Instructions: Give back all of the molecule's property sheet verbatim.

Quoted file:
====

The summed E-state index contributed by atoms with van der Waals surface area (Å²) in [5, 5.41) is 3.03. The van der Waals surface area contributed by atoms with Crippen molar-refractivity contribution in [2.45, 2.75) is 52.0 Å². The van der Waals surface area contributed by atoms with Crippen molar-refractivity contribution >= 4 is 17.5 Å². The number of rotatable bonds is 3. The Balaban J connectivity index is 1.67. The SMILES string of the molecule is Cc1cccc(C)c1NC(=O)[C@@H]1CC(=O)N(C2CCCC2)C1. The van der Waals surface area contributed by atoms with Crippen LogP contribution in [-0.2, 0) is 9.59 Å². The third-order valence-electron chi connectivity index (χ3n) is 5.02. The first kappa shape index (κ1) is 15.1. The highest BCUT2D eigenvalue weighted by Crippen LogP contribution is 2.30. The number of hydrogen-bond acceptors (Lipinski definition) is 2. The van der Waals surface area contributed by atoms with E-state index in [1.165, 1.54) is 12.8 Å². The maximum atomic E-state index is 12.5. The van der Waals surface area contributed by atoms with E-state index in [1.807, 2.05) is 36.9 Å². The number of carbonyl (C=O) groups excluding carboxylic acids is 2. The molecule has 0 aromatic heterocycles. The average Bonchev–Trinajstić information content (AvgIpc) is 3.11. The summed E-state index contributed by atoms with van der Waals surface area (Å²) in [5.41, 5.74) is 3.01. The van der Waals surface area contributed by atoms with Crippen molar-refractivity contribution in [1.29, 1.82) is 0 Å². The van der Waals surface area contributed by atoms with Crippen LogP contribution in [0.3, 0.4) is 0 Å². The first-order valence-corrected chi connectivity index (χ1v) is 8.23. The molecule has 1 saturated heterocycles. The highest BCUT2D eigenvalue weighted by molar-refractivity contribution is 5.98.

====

The summed E-state index contributed by atoms with van der Waals surface area (Å²) in [5, 5.41) is 3.03. The van der Waals surface area contributed by atoms with Crippen molar-refractivity contribution in [2.45, 2.75) is 52.0 Å². The van der Waals surface area contributed by atoms with Crippen molar-refractivity contribution >= 4 is 17.5 Å². The number of rotatable bonds is 3. The Balaban J connectivity index is 1.67. The SMILES string of the molecule is Cc1cccc(C)c1NC(=O)[C@@H]1CC(=O)N(C2CCCC2)C1. The van der Waals surface area contributed by atoms with Crippen LogP contribution in [-0.2, 0) is 9.59 Å². The third-order valence-electron chi connectivity index (χ3n) is 5.02. The first kappa shape index (κ1) is 15.1. The highest BCUT2D eigenvalue weighted by Crippen LogP contribution is 2.30. The number of hydrogen-bond acceptors (Lipinski definition) is 2. The van der Waals surface area contributed by atoms with E-state index in [1.165, 1.54) is 12.8 Å². The maximum atomic E-state index is 12.5. The van der Waals surface area contributed by atoms with E-state index in [1.807, 2.05) is 36.9 Å². The number of carbonyl (C=O) groups excluding carboxylic acids is 2. The molecule has 0 aromatic heterocycles. The average Bonchev–Trinajstić information content (AvgIpc) is 3.11. The summed E-state index contributed by atoms with van der Waals surface area (Å²) in [5.41, 5.74) is 3.01. The van der Waals surface area contributed by atoms with Crippen molar-refractivity contribution in [1.29, 1.82) is 0 Å². The van der Waals surface area contributed by atoms with Crippen LogP contribution in [0.3, 0.4) is 0 Å². The first-order valence-corrected chi connectivity index (χ1v) is 8.23. The molecule has 1 saturated heterocycles. The highest BCUT2D eigenvalue weighted by molar-refractivity contribution is 5.98.